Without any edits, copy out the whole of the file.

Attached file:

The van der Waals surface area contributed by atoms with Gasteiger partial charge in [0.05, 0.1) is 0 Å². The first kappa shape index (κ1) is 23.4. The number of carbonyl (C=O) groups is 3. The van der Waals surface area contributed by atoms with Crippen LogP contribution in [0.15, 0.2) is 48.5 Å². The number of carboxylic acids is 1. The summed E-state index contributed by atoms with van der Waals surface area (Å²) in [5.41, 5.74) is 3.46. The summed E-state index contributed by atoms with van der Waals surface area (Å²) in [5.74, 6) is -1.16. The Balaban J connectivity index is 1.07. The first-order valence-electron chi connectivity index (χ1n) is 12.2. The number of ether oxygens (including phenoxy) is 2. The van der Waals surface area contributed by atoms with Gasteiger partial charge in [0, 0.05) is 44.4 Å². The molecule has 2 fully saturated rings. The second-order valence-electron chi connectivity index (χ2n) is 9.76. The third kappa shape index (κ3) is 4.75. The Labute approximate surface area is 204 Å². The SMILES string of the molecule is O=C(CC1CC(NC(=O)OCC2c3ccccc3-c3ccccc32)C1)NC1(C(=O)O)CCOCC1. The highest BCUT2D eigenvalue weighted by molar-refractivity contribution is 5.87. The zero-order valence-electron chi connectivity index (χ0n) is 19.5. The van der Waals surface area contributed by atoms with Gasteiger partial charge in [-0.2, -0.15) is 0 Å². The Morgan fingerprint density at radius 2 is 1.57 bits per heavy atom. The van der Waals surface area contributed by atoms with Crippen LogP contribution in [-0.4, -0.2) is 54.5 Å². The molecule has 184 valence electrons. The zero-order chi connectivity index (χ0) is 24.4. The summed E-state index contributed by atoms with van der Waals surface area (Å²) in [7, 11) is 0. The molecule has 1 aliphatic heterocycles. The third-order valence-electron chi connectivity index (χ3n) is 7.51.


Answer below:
The van der Waals surface area contributed by atoms with Gasteiger partial charge in [0.05, 0.1) is 0 Å². The first kappa shape index (κ1) is 23.4. The number of carbonyl (C=O) groups is 3. The van der Waals surface area contributed by atoms with Crippen LogP contribution in [0.15, 0.2) is 48.5 Å². The number of carboxylic acids is 1. The summed E-state index contributed by atoms with van der Waals surface area (Å²) in [5.41, 5.74) is 3.46. The summed E-state index contributed by atoms with van der Waals surface area (Å²) in [5.74, 6) is -1.16. The Balaban J connectivity index is 1.07. The first-order valence-electron chi connectivity index (χ1n) is 12.2. The number of ether oxygens (including phenoxy) is 2. The van der Waals surface area contributed by atoms with Gasteiger partial charge in [0, 0.05) is 44.4 Å². The molecule has 2 fully saturated rings. The second-order valence-electron chi connectivity index (χ2n) is 9.76. The third kappa shape index (κ3) is 4.75. The Labute approximate surface area is 204 Å². The SMILES string of the molecule is O=C(CC1CC(NC(=O)OCC2c3ccccc3-c3ccccc32)C1)NC1(C(=O)O)CCOCC1. The highest BCUT2D eigenvalue weighted by molar-refractivity contribution is 5.87. The zero-order valence-electron chi connectivity index (χ0n) is 19.5. The van der Waals surface area contributed by atoms with Gasteiger partial charge in [-0.2, -0.15) is 0 Å². The Morgan fingerprint density at radius 2 is 1.57 bits per heavy atom. The van der Waals surface area contributed by atoms with Crippen LogP contribution in [-0.4, -0.2) is 54.5 Å². The molecule has 184 valence electrons. The zero-order chi connectivity index (χ0) is 24.4. The summed E-state index contributed by atoms with van der Waals surface area (Å²) in [7, 11) is 0. The molecule has 1 aliphatic heterocycles. The third-order valence-electron chi connectivity index (χ3n) is 7.51.